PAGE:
Scott Brinton

Pushing 50 and still running strong


A childhood friend recently posted a black-and-white snapshot on Facebook of our middle school cross-country team, a ragtag collection of 30 boys, some with closely cropped hair and others (like me) with bushy heads of unruly tendrils. For many of us, our T-shirts were too big for our growing bodies.

We were all of 11 or 12, maybe 13 years old. None among us can figure out what year the photo was taken, despite multiple analyses. Maybe 1979, maybe 1981.

It’s the type of picture that freaks you out but makes you smile.

For me, middle school cross-country was the start of an on-again, off-again love affair with running. I will turn 50 in less than a month. Now, I can’t imagine my life without the sport.

I can’t recall a single race as a student at Middle Island Middle School, in Suffolk County. I do remember, however, jogging around the grassy field behind the school in the heat, sweating profusely and breathing hard. We also ran half a mile from the middle school to the pristine Prosser Pines Preserve to play Capture the Flag amid the soaring white pines, on a thick carpet of brown pine needles.

Coach O’Neil had a shaggy mane of dirty-blond hair and an oversized beard. He reminded me of an ultra-fit Grizzly Adams, minus the pet bear. Instead he had a racing bicycle, which he regularly rode to school. Kids waved and cheered from the bus as we passed him on Yaphank-Middle Island Road.

I do remember racing as a Longwood High School student. I struggled up Cardiac Hill at Sunken Meadow State Park in Kings Park. After meets, our coach, known as Tony the Tiger for his fierce competitiveness, had us run repeats up and down Cardiac, one of the state’s steepest, meanest cross-country hills.

I ran for two seasons before giving it up because my many other activities and studies became a little too much. But I kept jogging on my own, and I bought a French racing bike, which I rode everywhere, including the seven miles to and from my part-time job at a greenhouse in Coram, the next community over from Yaphank, where I grew up. Yes, I was following Coach O’Neil’s lead. By deed alone, he was a mentor.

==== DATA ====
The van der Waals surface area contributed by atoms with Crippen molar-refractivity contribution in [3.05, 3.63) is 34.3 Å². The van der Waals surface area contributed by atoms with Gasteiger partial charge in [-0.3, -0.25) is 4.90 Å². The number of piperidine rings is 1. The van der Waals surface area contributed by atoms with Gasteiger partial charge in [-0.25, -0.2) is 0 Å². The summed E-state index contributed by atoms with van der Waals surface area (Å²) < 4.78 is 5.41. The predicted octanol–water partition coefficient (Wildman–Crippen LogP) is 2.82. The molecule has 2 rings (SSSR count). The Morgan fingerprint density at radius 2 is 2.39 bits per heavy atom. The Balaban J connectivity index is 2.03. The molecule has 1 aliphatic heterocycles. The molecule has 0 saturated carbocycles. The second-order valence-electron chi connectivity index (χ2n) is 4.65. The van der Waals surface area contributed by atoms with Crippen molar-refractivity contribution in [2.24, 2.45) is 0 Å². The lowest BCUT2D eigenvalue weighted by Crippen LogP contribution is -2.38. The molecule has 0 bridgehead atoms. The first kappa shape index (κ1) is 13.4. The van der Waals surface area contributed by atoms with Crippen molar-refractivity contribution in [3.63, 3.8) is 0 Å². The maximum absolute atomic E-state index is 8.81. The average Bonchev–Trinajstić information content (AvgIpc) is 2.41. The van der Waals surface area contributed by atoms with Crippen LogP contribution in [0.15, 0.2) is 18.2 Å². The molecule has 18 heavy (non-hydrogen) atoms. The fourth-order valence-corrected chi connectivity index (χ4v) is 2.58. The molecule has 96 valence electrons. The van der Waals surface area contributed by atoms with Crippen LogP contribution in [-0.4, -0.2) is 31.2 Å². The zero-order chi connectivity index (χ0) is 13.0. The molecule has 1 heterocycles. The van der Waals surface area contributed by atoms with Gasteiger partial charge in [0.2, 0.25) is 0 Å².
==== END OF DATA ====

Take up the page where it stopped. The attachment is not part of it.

Then I started riding my bike east, along Long Island’s North Fork, as far and as fast as I could go. I didn’t realize it then, but I was getting into pretty good shape.

At SUNY Geneseo, I walked onto the cross-country team as a freshman. By the time I graduated, I had made the varsity squad and run personal bests of 4 minutes, 31 seconds in the mile; 16:40 in the 5K; and 33 minutes and change in the 10K, which I thought (erroneously) was slow because I was surrounded by runners who were faster than I.

I met Mike Gravelle as a freshman. We were both new to the team, and both English literature/secondary education majors. We became fast friends. Mike was among the top competitors in the state. He ran a 15:21 5K and a 31:11 10K. He had this wonderfully fluid running style, one that’s impossible to teach. His arms and legs just flowed, propelling him forward. I always admired that style.

I continued to run and walk to stay in shape after college, until my kids were born a decade later. When they were young, it was impossible to find time to run, let alone race. I gained 30 pounds, and I was unhappy with myself.

Seven years ago, on Father’s Day, I made a decision: I would start running again. My brother-in-law had died only months earlier of a massive heart attack at age 60. He was on a subway platform, headed to work, when his heart just stopped. I thought I had to do all I could to protect my health. For me, that meant running and biking.

I quickly dropped 25 pounds, and in 2012 I jumped back into racing, taking part in the Robbie’s Run 5K in Merrick and finishing in 23:20. The surge of competitiveness that I’d felt in college rushed back. Two years later, I ran 19:44 at the John Theissen Children’s Foundation Freaky 5K in Wantagh.

Taking on a new job as the Heralds’ executive editor left me with relatively little time for racing over the past nine months, though I’ve continued to run. Then, in March, one of my very good friends from high school, our class valedictorian, Erik Burian, posted on Facebook that he had run a 5K in 19:35, and I thought, “I have to get back to racing.”

I tell my daughter, who now runs cross-country, that faster runners show you what’s possible. So, Erik, thanks for showing me what’s possible. My goal is to run 19:30 in the near future.

And, most important at 50, to stay healthy.

Scott Brinton is the Herald Community Newspapers’ executive editor and an adjunct professor at the Hofstra University Herbert School of Communication. Comments about this column?